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The Taylor Review – big changes on the way for employment-related law

12th Jul, 2017 / Legal & Law Firm, News

The Taylor Review has undertaken a detailed look at working practices in the UK and recommended many changes to the way in which employment and worker…

The Taylor Review has undertaken a detailed look at working practices in the UK and recommended many changes to the way in which employment and worker rights should be protected. In particular the review looked at the gig economy and the increase in self-employed engagements. The report’s recommendations are far-reaching and will be debated for some time, but if implemented the proposals will make a significant difference to all involved in engaging people in the UK.

The detail

Perhaps the most significant change proposed (for those of you not engaged in gig economy arrangements) is the proposal that an employment statement (often the contract) must be provided on day one of the job. The report also says this requirement should be extended to all workers/dependent contractors, so there will be a need for day one paperwork for all workers you engage. That paperwork may have to include more details about worker/employee rights.

The report concludes that we should retain the current three tier approach to employment status: employee; worker; and self employed. It suggests that workers should be renamed dependent contractors. It has recommended that as far as workers are concerned, there should no longer be a need for them to show that they are required to perform the task personally in order to be afforded rights that come with that status (e.g. holiday pay, national minimum wage etc.). This recognises issues that have come up in recent Court/Tribunal decisions on worker status where complex contracts had been drawn up which the Courts have held have not reflected the reality of the working relationship. The recommendation is that there should be new law which clearly defines what each of these mean and when they apply, with control being the most significant factor in identifying who is an independent consultant.

Some of the other key proposals are:

  • A claimant to an Employment Tribunal would not need to pay a fee prior to a determination on employment status. The process for hearings to determine a claimant’s employment/worker status should be streamlined. The burden of proof would be on the organisation to prove the individual is not protected by relevant employment/worker rights, not the other way around. There would also be an obligation on Tribunals to award aggravated penalties, costs orders, and even potentially uplifted compensation, against employers who argue about employment-status when they have lost an Employment Tribunal case before on comparable facts;
  • Continuity of employment is important for many rights including unfair dismissal. The report recommends making continuity easier to establish by expanding the ways in which gaps between assignments can be bridged and automatically bridging any gaps which are less than a month (rather than the current week). So employees who work for you irregularly would gain many rights which do not currently accrue for them because of the breaks between engagements;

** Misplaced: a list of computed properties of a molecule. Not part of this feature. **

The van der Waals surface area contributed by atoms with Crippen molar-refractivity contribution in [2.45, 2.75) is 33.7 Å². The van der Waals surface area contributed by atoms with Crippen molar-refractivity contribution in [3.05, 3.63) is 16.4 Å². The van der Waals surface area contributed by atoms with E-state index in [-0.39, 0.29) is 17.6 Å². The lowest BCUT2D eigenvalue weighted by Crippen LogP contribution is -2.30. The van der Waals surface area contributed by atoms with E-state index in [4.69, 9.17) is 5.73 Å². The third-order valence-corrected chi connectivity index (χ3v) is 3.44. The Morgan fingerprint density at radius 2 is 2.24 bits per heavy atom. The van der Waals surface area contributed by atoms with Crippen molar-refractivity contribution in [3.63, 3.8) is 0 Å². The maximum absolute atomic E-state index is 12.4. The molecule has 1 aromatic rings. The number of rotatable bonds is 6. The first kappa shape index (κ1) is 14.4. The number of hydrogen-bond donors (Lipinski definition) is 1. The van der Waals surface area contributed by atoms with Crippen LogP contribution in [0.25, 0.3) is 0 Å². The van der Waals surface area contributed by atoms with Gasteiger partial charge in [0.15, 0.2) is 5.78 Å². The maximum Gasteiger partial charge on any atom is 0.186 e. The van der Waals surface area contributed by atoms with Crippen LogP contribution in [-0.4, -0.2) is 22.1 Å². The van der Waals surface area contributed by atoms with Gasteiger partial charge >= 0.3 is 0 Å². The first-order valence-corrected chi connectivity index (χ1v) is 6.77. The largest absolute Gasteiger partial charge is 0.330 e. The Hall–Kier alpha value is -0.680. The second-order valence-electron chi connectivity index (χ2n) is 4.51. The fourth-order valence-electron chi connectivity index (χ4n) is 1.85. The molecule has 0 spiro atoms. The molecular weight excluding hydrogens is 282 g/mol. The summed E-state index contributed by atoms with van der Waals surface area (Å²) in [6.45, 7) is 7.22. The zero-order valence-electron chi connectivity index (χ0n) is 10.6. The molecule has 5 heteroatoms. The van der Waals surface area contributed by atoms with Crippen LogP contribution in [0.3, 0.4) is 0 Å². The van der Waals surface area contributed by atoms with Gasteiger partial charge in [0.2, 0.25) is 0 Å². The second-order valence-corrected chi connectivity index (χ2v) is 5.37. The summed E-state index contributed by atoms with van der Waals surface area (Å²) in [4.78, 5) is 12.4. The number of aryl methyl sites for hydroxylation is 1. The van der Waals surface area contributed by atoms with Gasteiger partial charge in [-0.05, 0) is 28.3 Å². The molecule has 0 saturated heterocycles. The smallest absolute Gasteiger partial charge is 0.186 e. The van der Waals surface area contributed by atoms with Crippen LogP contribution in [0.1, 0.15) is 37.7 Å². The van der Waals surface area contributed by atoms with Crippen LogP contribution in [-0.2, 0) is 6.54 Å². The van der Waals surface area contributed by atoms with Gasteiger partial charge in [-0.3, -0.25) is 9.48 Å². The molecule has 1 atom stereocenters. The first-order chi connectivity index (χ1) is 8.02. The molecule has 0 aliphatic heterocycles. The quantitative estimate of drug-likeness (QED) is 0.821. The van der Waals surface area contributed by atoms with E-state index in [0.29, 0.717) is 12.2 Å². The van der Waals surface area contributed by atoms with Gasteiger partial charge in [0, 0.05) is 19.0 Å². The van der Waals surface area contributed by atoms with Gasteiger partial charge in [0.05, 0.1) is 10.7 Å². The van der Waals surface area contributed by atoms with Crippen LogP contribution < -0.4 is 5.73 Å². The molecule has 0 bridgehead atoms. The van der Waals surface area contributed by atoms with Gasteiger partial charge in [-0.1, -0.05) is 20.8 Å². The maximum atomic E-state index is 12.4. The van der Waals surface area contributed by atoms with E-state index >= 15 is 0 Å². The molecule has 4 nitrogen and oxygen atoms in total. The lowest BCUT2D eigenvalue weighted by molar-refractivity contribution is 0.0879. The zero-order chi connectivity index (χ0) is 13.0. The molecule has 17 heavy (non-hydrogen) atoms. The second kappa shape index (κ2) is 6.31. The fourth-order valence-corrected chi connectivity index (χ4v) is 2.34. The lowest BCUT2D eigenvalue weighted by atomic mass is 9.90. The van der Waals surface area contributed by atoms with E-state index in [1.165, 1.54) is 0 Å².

• A right to request a contract which guarantees hours of work after being on a zero hours contract for 12 months. There would also be an obligation on organisations to publically report on these requests and the number agreed to;
  • The current right to request flexible working should be made more flexible, so as to include temporary changes;
  • New guidance in one place on pregnancy and maternity rights and the Government should consider further options for legislative intervention to prevent pregnancy and maternity discrimination;
  • SSP to be a day one right irrespective of earnings and extended to all workers;
  • A period of employment protection for those absent due to ill health, akin to maternity leave protection with a right to return to the same job;
  • Where a worker has only limited guaranteed hours but is also asked to work extra hours, those extra hours should have a premium rate above the national living wage/national minimum wage to be set by the Low Pay Commission. This would incentivise employers to guarantee longer hours for low paid workers, whilst leaving flexibility available but with slightly higher minimum rates of pay;
  • As many of you will know, holiday pay is notoriously difficult to calculate for those who work variable amounts of hours over the year. The report recommends extending the reference period for annual leave entitlement to 12 months rather than 12 weeks, as well as suggesting that workers should be entitled to rolled-up holiday pay with additional safeguards to ensure workers don’t work 52 weeks a year;
  • Unpaid internships should be stamped out. It suggests encouraging enforcement action from HMRC – if someone is obtaining something of value from an intern they should be paid the minimum/living wage. However it supports and encourages high-quality work experience;
  • There will a redefinition of dependent contractor status to provide minimum wage protection akin to piece work and rates, effectively giving gig economy workers the ability to choose whether or not to work at quiet times but requiring the engager to show that on average they pay well above the minimum wage;
  • A right for agency workers placed with the same end-user for 12 months to request a direct contract with them and an obligation on the end-user to consider it in a reasonable manner (with a similar public reporting obligation to that for zero hours contracts); … READ THE FULL ARTICLE

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